kids. The attractions that accompany team sports—teamwork, competition, coaches, uniforms—are highly motivating, and weight loss can be an ancillary benefit. Thus one study of team sports for overweight children found that body mass index (BMI) declined in the intervention group compared with a control group even when the controls received nutrition and health education (Weintraub et al., 2008).

A prominent challenge is to produce effects of greater magnitude than are currently observed with such stealth interventions. In a search for motivations that cause more dramatic and sustained changes in behavior, Robinson has focused on social and ideological movements (Robinson, 2010b), loosely defined as groups of people or organizations that focus on specific common issues, often to effect change. The classic example is religious movements, in which people with strong religious beliefs can sustain behaviors that differ markedly from social norms. Other social and ideological movements that could have an effect on obesity include

•  environmental sustainability/climate change;

•  food justice/urban agriculture;

•  food safety;

•  community safety, beautification, and traffic reduction;

•  human rights/social justice;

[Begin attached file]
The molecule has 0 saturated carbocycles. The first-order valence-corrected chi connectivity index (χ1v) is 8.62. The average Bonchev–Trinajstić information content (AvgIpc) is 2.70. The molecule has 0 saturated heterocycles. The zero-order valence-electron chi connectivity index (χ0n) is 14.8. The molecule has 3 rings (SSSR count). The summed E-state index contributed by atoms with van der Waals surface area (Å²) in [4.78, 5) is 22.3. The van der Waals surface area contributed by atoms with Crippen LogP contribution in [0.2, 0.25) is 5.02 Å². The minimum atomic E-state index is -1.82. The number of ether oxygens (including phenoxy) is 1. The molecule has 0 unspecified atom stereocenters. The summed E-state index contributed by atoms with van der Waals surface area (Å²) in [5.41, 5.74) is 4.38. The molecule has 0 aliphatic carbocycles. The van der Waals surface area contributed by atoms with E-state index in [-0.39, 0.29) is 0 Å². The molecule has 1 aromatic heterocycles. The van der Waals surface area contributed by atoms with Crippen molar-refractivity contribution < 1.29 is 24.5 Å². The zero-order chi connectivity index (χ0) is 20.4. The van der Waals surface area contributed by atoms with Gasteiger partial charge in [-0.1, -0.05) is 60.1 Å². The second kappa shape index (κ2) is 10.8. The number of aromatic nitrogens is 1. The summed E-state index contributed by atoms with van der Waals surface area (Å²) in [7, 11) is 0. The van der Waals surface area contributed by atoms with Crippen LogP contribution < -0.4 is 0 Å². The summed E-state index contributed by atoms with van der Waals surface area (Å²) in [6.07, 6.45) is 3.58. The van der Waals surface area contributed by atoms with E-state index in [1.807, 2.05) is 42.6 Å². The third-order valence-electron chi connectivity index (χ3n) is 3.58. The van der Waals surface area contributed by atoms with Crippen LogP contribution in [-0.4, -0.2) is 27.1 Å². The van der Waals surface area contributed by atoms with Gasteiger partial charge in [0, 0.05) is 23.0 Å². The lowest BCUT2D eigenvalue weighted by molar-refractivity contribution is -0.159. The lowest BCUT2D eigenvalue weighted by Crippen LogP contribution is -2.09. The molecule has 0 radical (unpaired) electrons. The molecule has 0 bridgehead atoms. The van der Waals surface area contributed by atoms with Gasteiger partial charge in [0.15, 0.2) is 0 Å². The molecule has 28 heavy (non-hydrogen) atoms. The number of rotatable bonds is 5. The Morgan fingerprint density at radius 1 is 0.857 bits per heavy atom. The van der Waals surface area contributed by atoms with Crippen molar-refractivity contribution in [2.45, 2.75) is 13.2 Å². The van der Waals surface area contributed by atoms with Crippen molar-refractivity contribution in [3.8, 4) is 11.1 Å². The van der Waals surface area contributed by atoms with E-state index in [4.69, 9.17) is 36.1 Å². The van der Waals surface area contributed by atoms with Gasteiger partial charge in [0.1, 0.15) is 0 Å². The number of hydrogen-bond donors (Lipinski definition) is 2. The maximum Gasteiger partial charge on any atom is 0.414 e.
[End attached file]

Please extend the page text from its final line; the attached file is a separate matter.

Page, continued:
•  anti-globalization/nationalism;

•  animal protection;

•  anti-consumerism;

•  violence and crime prevention;

•  cause-related fundraising;

•  energy independence; and

•  national security/anti-terrorism.

As an example, Robinson cited the adolescent girls he sees in his pediatric practice who are vegetarians, despite pressures from their parents or communities. They are able to sustain these behaviors over time because of their strong beliefs, which may be based on preventing animal cruelty or protecting the environment.

Robinson also highlighted cause-related fundraising, which often has an altruistic component. An example is Team in Training, through which people raise money for the Leukemia & Lymphoma Society3 by training to participate in half-marathons, 10-kilometer races, triathlons, and other sporting events. “There are people who [can’t] walk around a track when they start, who train over a series of months and end up being able to run a half marathon,” Robinson observed.


3For more information about the Leukemia & Lymphoma Society, see

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